Participation in a 529 plan impacts financial aid eligibility.

Lastly, 529s can impact financial aid eligibility, so whether you are deciding how much to contribute, when to withdraw, or even whether to have a 529 in your name, it is important to consider the impacts on the financial aid calculation.

The FAFSA application (Free Application for Federal Student Aid) combines several factors to calculate your Expected Financial Contribution (“EFC”), or the amount your family is deemed financially able to pay toward education. One key factor is who “owns” financial assets—up to 5.64% of non-retirement parent assets are deemed “available” for college costs, compared with up to 20% of student assets. Parent-owned 529 plans are typically counted as investment assets of the parents for the EFC calculation, so they are actually more favorable in this regard than student-owned assets such as UTMAs. The EFC calculation can also influence whether a grandparent should create their own 529 plan, or make contributions to a parent-owned plan instead.

Even if you have substantial wealth and financial aid is not a consideration for you, many states provide additional benefits for 529 assets, including scholarship provisions and creditor protection. Depending on your circumstances, there may be many reasons to keep 529 assets in place until college.

As is often the case when tax law changes, just because a new option is available does not mean it is always advisable. The new flexibility for using 529 plans to fund K-12 expenses is certainly worth considering, but as always you should consult with qualified advisors to ensure you are looking at the bigger picture. 

The views expressed are those of Brown Advisory as of the date referenced and are subject to change at any time based on market or other conditions. These views are not intended to be and should not be relied upon as investment advice and are not intended to be a forecast of future events or a guarantee of future results. Past performance is not a guarantee of future performance and you may not get back the amount invested.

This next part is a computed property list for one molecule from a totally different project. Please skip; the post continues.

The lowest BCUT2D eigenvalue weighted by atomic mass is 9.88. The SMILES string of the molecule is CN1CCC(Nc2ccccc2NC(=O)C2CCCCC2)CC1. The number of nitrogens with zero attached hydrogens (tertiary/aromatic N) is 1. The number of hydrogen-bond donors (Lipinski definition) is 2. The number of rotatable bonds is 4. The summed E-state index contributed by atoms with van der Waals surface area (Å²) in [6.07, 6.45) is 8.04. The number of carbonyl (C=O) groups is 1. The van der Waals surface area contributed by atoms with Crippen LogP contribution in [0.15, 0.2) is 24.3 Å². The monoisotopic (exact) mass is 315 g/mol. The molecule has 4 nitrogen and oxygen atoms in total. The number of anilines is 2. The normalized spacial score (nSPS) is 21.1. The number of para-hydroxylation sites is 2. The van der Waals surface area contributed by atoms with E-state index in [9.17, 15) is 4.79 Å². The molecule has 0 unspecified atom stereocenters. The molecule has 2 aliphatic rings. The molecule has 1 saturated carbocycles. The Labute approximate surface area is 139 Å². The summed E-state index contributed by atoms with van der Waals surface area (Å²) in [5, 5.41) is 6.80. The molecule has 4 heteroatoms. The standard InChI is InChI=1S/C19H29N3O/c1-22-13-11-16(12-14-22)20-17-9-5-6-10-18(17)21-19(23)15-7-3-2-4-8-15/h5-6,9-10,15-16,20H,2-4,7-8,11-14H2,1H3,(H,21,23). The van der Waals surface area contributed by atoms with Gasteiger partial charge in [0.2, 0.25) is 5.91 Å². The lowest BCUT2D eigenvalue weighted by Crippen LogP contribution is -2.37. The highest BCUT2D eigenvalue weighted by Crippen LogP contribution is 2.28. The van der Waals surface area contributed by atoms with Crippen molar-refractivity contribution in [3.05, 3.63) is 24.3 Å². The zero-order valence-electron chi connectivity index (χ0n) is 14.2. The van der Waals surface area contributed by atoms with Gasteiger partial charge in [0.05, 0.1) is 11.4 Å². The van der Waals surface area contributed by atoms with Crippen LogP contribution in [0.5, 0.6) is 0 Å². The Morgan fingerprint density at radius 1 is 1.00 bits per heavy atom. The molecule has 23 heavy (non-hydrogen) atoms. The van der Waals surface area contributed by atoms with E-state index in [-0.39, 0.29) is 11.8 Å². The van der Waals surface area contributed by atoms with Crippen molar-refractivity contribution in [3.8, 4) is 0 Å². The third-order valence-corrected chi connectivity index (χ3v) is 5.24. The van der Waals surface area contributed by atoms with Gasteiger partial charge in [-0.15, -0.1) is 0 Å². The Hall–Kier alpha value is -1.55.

The information provided in this material is not intended to be and should not be considered to be a recommendation or suggestion to engage in or refrain from a particular course of action or to make or hold a particular investment or pursue a particular investment strategy, including whether or not to buy, sell, or hold any of the securities or asset classes mentioned. It should not be assumed that investments in such securities or asset classes have been or will be profitable. To the extent specific securities are mentioned, they have been selected by the author on an objective basis to illustrate views expressed in the commentary and do not represent all of the securities purchased, sold or recommended for advisory clients. The information contained herein has been prepared from sources believed reliable but is not guaranteed by us as to its timeliness or accuracy, and is not a complete summary or statement of all available data. This piece is intended solely for our clients and prospective clients, is for informational purposes only, and is not individually tailored for or directed to any particular client or prospective client. Any business or tax discussion contained in this communication is not intended as a thorough, in-depth analysis of specific issues.